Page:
What is required is you move on, accept the fact that you will never be as Pakistani as the guy who lives here, goes through the power outages every half hour, sees the poor on the street but cannot do anything about it. For God’s sake stop confusing our weakness for indifference, we may not have been able to help the poor on the street but we do empathize with him. We may not have been able to change the system but we sure the hell are determined to try. We may not have been able to bring a sweeping revolution but we are willing to stand under the blazing sun for hours on end to vote. It’s about time you accept the fact that you gave up your right on criticizing this country when you didn’t come down here to vote.

And to all of you living in self-imposed exile let’s ask ourselves what have we done for our Country, how much tax have we paid in the last X number of years, how many schools and colleges did we open? How many people did we provide jobs? How many households did we support from the money that we earned from foreign countries? No one asks these questions, no one really cares. All that seems to matter is what the TV show guy is saying on Geo in the comfort of your modern homes. Yes there are problems with our system, yes there is corruption, yes everything might be falling to pieces, but it’s our problems. It’s the Problems of the people who live and breathe the air here, who go, day in and day out, surviving this urban circus.

You gave up your right to complain when you gave up your green passport. Not your right to life, liberty or the pursuit of happiness but a far more fundamental one, the right to criticize your Country and it’s time to accept it. You gave up your right when you realized that the day your kids are old enough to know that they can say no to visiting that stinky smelly country and stopped coming. You gave up your right to comment on every single speech the politician with opposing views makes when you paid that mortgage on the second home. You gave up your right when you couldn’t make it to your dad’s funeral because they would kick you out of the 6 digit paying job that you just joined. You’ve gave it up a very long time ago and it’s about time you accept it.

Come visit us meet us after a couple of years or whenever you want, we will welcome you, love you and respect you, like you deserve. We will open our homes and hearts for you. Just be courteous enough not to be involved in the matters of our home. This is our land, this is where we live every day and this is what we will fix. Everyone has a choice, you made yours, let’s accept that and move on. Let’s tune into the news and talk shows that affect our daily lives and the lives of our children, let’s talk about things that we deal with on a daily basis; because if words were food, nobody would be going hungry in Pakistan.

Disclaimer: I think it is my weakness of writing that I couldn’t convey my point properly. I am not criticizing anyone for moving out for one secondly I have no right to ask how you spend your money and how you live. Nor are all overseas Pakistani’s like that. Heck our company is funded by a man who built his fortune in the states lives in the states and has 500+ people employed in Pakistan and to top that off is funding start ups in Pakistan. There are those people and they are great they are the essence and the building blocks of our society and they are our only connection with the western world, they represent us and they do a great job at it. This article has got to do absolutely nothing with them, this has to do with the rest of us. The rest of us who would run away not because we need to because we want to, it’s for us the one’s who would not invest a single rupee in the state (whether charity or otherwise) yet would spend their lives criticizing the country. It’s for us who would never be ease at being where they are and would never have the kahunas to actually move back. Accepting is the first step my friend.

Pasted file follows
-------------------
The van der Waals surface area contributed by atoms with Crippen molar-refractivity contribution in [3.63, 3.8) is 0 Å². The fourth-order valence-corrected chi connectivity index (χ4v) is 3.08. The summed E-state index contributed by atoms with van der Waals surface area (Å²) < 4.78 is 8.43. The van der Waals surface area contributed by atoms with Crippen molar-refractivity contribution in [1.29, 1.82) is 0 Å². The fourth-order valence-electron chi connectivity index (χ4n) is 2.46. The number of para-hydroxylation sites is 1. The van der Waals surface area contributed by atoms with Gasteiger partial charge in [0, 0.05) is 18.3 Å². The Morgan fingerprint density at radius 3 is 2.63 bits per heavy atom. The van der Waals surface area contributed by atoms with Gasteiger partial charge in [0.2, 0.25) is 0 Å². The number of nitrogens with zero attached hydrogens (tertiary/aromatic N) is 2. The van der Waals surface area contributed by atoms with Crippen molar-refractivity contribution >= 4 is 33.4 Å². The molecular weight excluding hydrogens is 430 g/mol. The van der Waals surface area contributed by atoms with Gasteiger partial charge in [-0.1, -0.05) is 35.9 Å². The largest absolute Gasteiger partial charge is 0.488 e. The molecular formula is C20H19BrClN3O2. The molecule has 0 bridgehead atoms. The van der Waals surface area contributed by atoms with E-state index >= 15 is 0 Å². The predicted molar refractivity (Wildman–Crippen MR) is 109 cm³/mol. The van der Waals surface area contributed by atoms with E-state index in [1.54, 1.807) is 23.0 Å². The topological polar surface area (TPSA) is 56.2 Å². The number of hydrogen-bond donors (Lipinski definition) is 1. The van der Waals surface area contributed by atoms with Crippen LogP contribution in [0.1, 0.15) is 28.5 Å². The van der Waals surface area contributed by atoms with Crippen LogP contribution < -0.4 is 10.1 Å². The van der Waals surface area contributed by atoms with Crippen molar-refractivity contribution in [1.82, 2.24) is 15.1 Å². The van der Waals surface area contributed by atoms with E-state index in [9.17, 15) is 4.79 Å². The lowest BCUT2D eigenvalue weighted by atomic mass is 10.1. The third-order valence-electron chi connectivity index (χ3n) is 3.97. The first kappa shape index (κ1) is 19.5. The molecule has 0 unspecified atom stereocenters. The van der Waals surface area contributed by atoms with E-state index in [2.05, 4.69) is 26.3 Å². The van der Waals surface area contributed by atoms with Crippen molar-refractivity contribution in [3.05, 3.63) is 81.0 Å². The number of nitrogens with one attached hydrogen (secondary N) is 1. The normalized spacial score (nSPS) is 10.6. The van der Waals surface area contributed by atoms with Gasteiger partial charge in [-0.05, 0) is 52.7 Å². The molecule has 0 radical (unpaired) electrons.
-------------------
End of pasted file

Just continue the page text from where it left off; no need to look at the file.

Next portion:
After watching animal planet for a whole decade, every day, I realized, besides teaching me the names of at least twenty venomous snakes, it has really taught me a thing or two about the focus of animals. If you observe any animal carefully (let’s keep hyenas out of this, those bastards are scary) or a group of animals, they all have it figured out: hunt, eat, reproduce and, well, don’t get eaten. And over the years they evolve to make themselves better hunters, survivors, scavengers or whatever the particular species is supposed to do. Their goals are simple and they start working on them from day one. Be it an individual goal or the goal for the whole community, animals will go to any extent to fulfill that goal without caring about the consequences of the struggle. There isn’t a thing called leisure in their book, there isn’t an alright let’s take this Sunday off, let’s chill out a bit and then see what’s next. Every single generation will sacrifice itself for the higher purpose for the survival of the species on the whole.

We humans on the other hand, have complicated ourselves with complicated and vain goals (if any). We are always worried about that, what will I get out of it and more importantly what will I do with that. This too is not in all people there is a small size of these kinds of people. Others, well most of us, spend our lives figuring out what the goal was, or not caring about it at all (if dad’s paying). And if we do come across certain individuals who are goal-oriented, instead of appreciating them, we often are looking down upon them with phrases like, “dude you really need to chill out”, “why do you do so much of what you do” , “there is life beyond what you are doing”, “come to the dark side we have cookies”. Ok, I just added the last one randomly but you do get the point.

I don’t know when or where did we get this lost and how did the luxury became our focus, how’d it get so bad that all our focus is on having a good time and even if working , doing it so we can have a good time later. Isn’t there anything, anything at all that you want to do that does not end up with laying near a beach, getting a tan. Is that all the brilliance the most intelligent creatures come up with? If we want to evolve into better creatures (humans) we really need to start focusing. Because this isn’t going to last for long.